Feb 03, 2011 Ami Olson Uncategorized
If you don’t know exactly what you have to offer, you’re already selling yourself short.
That’s the philosophy behind an initiative to create a comprehensive database of the vacant and underutilized commercial properties in the entire city of Syracuse.
As of May, the Division of Code Enforcement listed 1,650 vacant buildings in the city. In December, that number had ticked up to 1,863.
“Our goal is to know the story on every piece of commercial property in the city,” said Ben Walsh, the city’s deputy commissioner of Neighborhood and Business Development. “We want to be the central clearinghouse of information.”
Keeping up to date on that number, plus the number of properties that are used but not to their full potential, will be no small task. Using resources that already exist Walsh is optimistic that the department will be able to compile and maintain an up-to-date record of commercial properties
No small task
This is a giant undertaking, Walsh recognized, and one that has not been attempted before in Syracuse.
“Previously and for good reason we’ve primarily depended on the real estate community” to keep track of available properties, Walsh said.
But knowing the full depth of the problem of empty storefronts and unused commercial space will be critical in solving the problem.
“Having the information is the important part because you need to have the information before you can identify what the challenges are,” Walsh said.
It’s a method that worked for the Downtown Committee, a not-for-profit that essentially exists to promote living and working in the downtown district of Syracuse.
In 1997, the Downtown Committee released its first economic development report and launched its own database of commercial properties within the district, providing a working model for the city-wide clearinghouse.
The Downtown Committee’s Director of Economic Development Merike Treier said having access to that kind of comprehensive clearinghouse allows the Downtown Committee to act as a matchmaker between interested parties, like potential developers, and private real estate brokers.
She said the entire downtown district stands as evidence of how that tool has helped. The district, bordered on the north by Route 690, the east by I-81, the south by Adams Street and the west by Onondaga Creek, includes a fraction of the city’s commercial properties.
“It’s always been lucky that we had that information at our fingertips,” Treier said. “It would be wonderful to have that citywide.”
A master list of vacant and available commercial properties throughout the city has never been established, though several entities maintain records of such properties for their own purposes, Walsh said.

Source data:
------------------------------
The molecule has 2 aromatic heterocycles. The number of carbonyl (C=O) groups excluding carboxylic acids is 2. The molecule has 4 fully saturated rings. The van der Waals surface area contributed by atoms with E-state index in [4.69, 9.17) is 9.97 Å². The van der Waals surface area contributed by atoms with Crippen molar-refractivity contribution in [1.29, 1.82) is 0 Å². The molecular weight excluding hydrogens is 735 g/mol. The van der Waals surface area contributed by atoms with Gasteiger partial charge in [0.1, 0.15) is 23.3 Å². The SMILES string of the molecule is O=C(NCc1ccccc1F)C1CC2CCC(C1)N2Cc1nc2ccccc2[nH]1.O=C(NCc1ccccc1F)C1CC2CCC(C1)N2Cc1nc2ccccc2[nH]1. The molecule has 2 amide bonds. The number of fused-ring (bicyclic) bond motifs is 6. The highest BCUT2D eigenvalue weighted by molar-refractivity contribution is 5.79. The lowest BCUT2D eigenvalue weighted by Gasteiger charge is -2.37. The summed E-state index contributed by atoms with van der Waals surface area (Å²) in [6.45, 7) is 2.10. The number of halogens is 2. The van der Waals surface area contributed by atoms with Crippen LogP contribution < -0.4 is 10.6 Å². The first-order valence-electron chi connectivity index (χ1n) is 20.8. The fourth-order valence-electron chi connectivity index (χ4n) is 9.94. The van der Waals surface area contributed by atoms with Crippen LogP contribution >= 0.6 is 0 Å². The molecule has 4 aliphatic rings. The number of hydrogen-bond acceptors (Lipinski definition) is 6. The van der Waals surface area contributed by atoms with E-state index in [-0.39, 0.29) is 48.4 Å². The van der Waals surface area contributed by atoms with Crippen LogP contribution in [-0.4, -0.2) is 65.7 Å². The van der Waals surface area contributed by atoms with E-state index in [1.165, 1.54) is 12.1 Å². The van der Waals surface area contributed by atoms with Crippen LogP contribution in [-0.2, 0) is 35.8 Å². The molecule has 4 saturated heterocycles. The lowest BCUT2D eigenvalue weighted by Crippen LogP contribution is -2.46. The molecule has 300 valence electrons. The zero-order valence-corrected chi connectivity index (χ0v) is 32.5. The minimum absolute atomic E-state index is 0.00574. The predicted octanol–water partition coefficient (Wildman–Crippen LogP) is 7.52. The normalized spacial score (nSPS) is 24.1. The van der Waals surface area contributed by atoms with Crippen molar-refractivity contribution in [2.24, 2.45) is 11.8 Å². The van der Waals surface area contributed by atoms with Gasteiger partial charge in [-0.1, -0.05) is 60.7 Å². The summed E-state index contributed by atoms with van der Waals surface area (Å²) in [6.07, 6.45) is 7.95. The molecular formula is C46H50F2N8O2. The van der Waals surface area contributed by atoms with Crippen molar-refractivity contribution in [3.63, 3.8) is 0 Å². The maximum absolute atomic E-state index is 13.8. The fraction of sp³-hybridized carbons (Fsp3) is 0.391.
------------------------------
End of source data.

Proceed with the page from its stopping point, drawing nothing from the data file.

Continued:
Fire, codes and water departments all keep track of vacant spaces for their own use, but each department uses a different set of criteria for their lists.
Using those existing records, Walsh said the city could overlay what information is already available and fill in the holes with help from the community organizations.
So far the city has already linked to the Eastwood Chamber of Commerce, Northside Urban Partnership, the Near Westside Initiative, Jubilee Homes and other neighborhood economic organizations.
The city provides a template of what the final property list should look like, and the community groups use their resources to fill in the information.
In Eastwood, Stephen Skinner of the Eastwood Chamber of Commerce said the project is young but the community is committed to improving the neighborhood.
“The Eastwood community is fed up with vacant and blighted buildings,” Skinner said. “The residents that live here are the ones that suffer most. It’s hard to lift up a community and teach a new generation to be responsible when all our young people see are buildings that are falling apart.”
One of the advantages of the citywide clearinghouse would be the ability to identify the worst problem areas in a given neighborhood, pockets of vacancies that could be targeted, Walsh said.
Skinner said the Eastwood community already knows its number one priority: the corner of James Street and Midler Avenue, where the former Steak and Sundae structure sits empty and boarded up, along with a strip of smaller storefronts.
But empty buildings aren’t the only target of the project. Underutilized properties are also a huge problem, Walsh said, most commonly a building with an active commercial site on the ground floor with empty, unused residential space on the top floors.
Just the beginning
Both Walsh and Treier recognized creating a partnership with the private real estate community could pose a challenge at first.
“Real estate is often times a competitive industry where information privacy is an important component,” Walsh said.
Developing a relationship that allows both the real estate community and the city to have the most comprehensive and up to date information can be a win-win, but it will take time, he said.
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